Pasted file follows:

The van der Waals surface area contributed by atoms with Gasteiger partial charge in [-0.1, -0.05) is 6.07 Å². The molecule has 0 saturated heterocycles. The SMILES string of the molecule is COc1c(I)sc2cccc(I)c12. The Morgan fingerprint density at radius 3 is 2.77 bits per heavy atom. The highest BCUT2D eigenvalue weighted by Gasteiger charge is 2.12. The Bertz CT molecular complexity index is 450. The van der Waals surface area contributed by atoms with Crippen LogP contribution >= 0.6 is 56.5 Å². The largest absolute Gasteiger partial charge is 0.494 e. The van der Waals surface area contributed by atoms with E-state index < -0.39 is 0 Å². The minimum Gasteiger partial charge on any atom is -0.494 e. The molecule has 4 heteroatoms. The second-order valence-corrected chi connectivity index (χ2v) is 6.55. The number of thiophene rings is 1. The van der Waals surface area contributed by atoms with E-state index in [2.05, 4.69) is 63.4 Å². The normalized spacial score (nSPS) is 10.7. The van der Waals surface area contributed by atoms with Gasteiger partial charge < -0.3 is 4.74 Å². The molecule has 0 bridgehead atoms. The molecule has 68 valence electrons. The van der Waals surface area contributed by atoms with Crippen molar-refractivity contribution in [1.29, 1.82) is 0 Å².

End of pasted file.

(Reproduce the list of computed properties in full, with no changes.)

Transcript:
The van der Waals surface area contributed by atoms with Gasteiger partial charge in [-0.1, -0.05) is 6.07 Å². The molecule has 0 saturated heterocycles. The SMILES string of the molecule is COc1c(I)sc2cccc(I)c12. The Morgan fingerprint density at radius 3 is 2.77 bits per heavy atom. The highest BCUT2D eigenvalue weighted by Gasteiger charge is 2.12. The Bertz CT molecular complexity index is 450. The van der Waals surface area contributed by atoms with Crippen LogP contribution >= 0.6 is 56.5 Å². The largest absolute Gasteiger partial charge is 0.494 e. The van der Waals surface area contributed by atoms with E-state index < -0.39 is 0 Å². The minimum Gasteiger partial charge on any atom is -0.494 e. The molecule has 4 heteroatoms. The second-order valence-corrected chi connectivity index (χ2v) is 6.55. The number of thiophene rings is 1. The van der Waals surface area contributed by atoms with E-state index in [2.05, 4.69) is 63.4 Å². The normalized spacial score (nSPS) is 10.7. The van der Waals surface area contributed by atoms with Gasteiger partial charge < -0.3 is 4.74 Å². The molecule has 0 bridgehead atoms. The molecule has 68 valence electrons. The van der Waals surface area contributed by atoms with Crippen molar-refractivity contribution in [1.29, 1.82) is 0 Å².